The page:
Cameron Reilly [30:50]: Well, I know that his departure did nothing at all to the share price. It didn’t flinch. Didn’t go up. Didn’t go down. Still around 9 cents where it’s been for quite a while. So yeah, unfortunately, because it’s down 33% since from when we bought it. But as you’ve pointed out in the past when you look at the dividends that it’s returned in that period of time, I think it’s a little bit underwater, but nowhere near 33%. Maybe a couple of points but nothing that’s worth worrying about.

Tony Kynaston [31:23]: Yeah. I’m kind of surprised though that there hasn’t been an announcement from the company I’ve heard and the ASX hasn’t said, Hey, what’s going on here?

Cameron Reilly [31:32]: Yeah. Right.

Tony Kynaston [31:33]: I would have thought it was material in that respect. But no, it was just a two-page letter saying that he’s resigned. That’s it?

Cameron Reilly [31:41]: Right. Okay. There you go.

Tony Kynaston [31:44]: But look, as I said at the Zoom call if you were worried about it, if you think that’s a significant event and you know, you’re a shareholder and you feel more comfortable selling them, then you know, go ahead and sell.

Cameron Reilly [31:55]: Yeah.

Tony Kynaston [31:55]: As we said, there’s been special dividends paid out, so hopefully you’re not too far underwater and you can get out if you’re uncomfortable. But at this stage, I’m going to at least keep it in our dummy portfolio. I don’t own shares in this company at all.

Cameron Reilly [32:11]: Right. Okay. Well you’ve posted a lot about a lot of things. We don’t have to cover them all. Do you have a pick of the week?

Tony Kynaston [32:21]: Difficult. Possibly Bank of Queensland, which came into the buy list this morning after the latest download. But it’s only got a QAV score of 0.10. So I’m kind of hesitating to make it stock of the week. But in the absence of that, there isn’t really a stock of the week. There’s a couple of which are coming close to their buys like Telstra, which is not a company I like anyway, but it is a big solar company and it’s about a cent off it’s buy price in terms of sentiment. And Mayfield Childcare, which we spoke about in the Zoom call is about half a cent off its buy. So I suspect at some stage this week, both of those will become buys and people might want to look at those and do some research on those for themselves.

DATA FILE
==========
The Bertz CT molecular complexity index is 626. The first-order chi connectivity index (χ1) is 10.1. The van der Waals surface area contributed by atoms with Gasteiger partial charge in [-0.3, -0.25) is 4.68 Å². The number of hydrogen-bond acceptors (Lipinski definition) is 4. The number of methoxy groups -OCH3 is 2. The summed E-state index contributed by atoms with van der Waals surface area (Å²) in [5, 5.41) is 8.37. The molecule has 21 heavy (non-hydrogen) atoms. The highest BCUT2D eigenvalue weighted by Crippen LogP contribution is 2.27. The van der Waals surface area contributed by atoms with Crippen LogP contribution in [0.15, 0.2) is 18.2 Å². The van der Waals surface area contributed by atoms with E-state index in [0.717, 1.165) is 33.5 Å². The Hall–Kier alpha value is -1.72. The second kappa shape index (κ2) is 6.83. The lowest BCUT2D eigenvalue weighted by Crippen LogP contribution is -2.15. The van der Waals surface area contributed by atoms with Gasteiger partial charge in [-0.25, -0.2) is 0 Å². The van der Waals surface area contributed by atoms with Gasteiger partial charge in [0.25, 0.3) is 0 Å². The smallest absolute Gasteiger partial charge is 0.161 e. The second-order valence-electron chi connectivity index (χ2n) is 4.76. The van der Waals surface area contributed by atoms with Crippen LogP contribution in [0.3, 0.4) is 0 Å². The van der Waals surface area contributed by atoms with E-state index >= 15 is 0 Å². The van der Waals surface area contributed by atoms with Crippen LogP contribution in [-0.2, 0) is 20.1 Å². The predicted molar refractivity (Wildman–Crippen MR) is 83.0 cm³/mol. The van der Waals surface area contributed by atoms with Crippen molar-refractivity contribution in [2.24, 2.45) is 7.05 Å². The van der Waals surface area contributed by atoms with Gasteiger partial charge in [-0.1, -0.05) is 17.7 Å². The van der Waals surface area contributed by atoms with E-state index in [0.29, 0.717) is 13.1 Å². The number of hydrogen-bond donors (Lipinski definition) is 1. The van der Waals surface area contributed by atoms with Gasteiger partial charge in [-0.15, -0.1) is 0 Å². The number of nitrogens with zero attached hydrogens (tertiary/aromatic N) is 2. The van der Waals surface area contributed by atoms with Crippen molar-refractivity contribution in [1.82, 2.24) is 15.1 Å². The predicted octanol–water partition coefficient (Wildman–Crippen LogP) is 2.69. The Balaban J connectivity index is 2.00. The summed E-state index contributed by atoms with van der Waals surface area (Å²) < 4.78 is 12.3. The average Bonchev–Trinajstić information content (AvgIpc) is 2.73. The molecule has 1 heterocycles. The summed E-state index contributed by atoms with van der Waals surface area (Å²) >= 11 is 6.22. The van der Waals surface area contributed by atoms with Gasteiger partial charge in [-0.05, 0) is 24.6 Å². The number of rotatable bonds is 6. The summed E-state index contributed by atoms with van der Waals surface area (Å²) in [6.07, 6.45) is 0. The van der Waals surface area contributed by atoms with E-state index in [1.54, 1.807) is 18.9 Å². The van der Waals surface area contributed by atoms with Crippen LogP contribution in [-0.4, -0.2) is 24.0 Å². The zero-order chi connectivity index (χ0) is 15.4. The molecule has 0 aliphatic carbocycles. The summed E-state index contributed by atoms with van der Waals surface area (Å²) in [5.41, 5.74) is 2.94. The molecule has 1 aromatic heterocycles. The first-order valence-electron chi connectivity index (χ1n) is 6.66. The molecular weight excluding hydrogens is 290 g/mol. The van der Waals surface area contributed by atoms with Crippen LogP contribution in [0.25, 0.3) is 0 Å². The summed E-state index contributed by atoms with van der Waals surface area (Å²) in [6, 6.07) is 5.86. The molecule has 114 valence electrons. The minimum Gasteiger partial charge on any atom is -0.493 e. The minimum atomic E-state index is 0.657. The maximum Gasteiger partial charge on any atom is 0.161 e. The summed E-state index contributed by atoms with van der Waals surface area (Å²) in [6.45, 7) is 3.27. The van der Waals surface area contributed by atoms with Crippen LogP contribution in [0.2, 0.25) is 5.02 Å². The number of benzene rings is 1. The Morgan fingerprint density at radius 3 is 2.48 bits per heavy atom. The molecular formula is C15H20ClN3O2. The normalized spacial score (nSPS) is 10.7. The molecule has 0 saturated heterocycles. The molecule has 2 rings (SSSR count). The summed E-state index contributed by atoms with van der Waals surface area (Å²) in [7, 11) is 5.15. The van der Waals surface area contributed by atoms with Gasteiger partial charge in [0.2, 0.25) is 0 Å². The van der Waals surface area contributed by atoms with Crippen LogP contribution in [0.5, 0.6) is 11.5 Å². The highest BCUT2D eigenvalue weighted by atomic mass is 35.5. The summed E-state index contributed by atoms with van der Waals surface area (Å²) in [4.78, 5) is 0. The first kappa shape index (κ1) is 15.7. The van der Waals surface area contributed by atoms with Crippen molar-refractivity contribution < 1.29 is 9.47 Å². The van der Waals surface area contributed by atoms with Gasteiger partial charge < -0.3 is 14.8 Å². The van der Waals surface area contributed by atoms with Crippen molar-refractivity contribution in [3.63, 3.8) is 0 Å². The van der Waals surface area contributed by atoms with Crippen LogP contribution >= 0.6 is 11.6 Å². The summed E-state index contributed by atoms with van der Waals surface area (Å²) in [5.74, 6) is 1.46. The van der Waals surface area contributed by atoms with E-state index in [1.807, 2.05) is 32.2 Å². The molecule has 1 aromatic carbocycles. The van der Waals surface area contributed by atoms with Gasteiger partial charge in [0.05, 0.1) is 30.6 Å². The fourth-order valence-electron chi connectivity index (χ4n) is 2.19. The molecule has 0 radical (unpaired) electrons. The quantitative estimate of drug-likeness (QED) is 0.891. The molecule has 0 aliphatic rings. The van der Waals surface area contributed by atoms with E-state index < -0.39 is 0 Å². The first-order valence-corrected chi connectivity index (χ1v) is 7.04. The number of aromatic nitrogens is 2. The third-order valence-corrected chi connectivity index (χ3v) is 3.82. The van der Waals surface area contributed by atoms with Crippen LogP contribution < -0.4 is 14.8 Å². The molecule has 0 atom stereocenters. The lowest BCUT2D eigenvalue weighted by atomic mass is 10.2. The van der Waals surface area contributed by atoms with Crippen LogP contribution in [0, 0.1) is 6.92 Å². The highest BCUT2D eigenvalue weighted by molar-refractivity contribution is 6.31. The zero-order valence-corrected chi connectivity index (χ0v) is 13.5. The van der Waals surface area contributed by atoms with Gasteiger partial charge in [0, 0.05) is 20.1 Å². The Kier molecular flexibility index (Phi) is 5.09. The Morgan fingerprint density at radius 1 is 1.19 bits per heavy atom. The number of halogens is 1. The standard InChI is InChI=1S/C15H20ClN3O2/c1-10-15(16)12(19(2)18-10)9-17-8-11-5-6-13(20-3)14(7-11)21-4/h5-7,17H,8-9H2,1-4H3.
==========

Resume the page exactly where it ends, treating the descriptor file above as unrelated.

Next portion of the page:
The other one was CVL. I’m just going to look at CVL which is a small engineering company, civil and mechanical and their share price went on a tier recently, went up quite a lot. So that came close to stock of the week, but I didn’t like to recommend it. Not that I’m recommending it to buy, I’m recommending it to research. But their average daily trade is only 7,600 shares. That’s quite small. So even though it’s gone up and it scores well I didn’t want to recommend it. So that was the kind of three or four hours tossing up, but I’d probably use Bank of Queensland. Again, it’s following the same sort of story that most of the banks are now and particularly Commonwealth Bank did when it joined our buy list a few weeks ago. After it reported, a lot of these banks have done well for a couple of reasons. One, because most of their operating cash which is interesting to us is coming from, you know better borrowing conditions in terms of when they borrow money to then lend out as mortgage with the customers or credit card debt or whatever, or personal loans because you know, interest rates were still coming down last year and particularly in response to COVID they were coming down a lot.